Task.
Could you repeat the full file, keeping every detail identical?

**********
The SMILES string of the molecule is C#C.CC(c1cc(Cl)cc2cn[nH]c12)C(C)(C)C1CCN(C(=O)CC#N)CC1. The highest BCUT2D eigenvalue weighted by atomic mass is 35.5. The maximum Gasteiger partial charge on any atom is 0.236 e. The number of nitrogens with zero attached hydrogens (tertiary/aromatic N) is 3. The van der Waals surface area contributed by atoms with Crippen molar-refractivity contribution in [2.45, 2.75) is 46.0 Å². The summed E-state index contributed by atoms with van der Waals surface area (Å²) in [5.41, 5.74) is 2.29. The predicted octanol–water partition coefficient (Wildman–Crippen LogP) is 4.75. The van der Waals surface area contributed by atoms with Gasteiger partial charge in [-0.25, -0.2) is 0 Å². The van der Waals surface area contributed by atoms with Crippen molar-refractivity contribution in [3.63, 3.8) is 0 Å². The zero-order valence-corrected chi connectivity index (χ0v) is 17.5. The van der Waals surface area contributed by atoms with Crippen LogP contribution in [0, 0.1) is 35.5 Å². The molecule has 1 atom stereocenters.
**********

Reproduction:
The SMILES string of the molecule is C#C.CC(c1cc(Cl)cc2cn[nH]c12)C(C)(C)C1CCN(C(=O)CC#N)CC1. The highest BCUT2D eigenvalue weighted by atomic mass is 35.5. The maximum Gasteiger partial charge on any atom is 0.236 e. The number of nitrogens with zero attached hydrogens (tertiary/aromatic N) is 3. The van der Waals surface area contributed by atoms with Crippen molar-refractivity contribution in [2.45, 2.75) is 46.0 Å². The summed E-state index contributed by atoms with van der Waals surface area (Å²) in [5.41, 5.74) is 2.29. The predicted octanol–water partition coefficient (Wildman–Crippen LogP) is 4.75. The van der Waals surface area contributed by atoms with Gasteiger partial charge in [-0.25, -0.2) is 0 Å². The van der Waals surface area contributed by atoms with Crippen molar-refractivity contribution in [3.63, 3.8) is 0 Å². The zero-order valence-corrected chi connectivity index (χ0v) is 17.5. The van der Waals surface area contributed by atoms with Crippen LogP contribution in [0, 0.1) is 35.5 Å². The molecule has 1 atom stereocenters.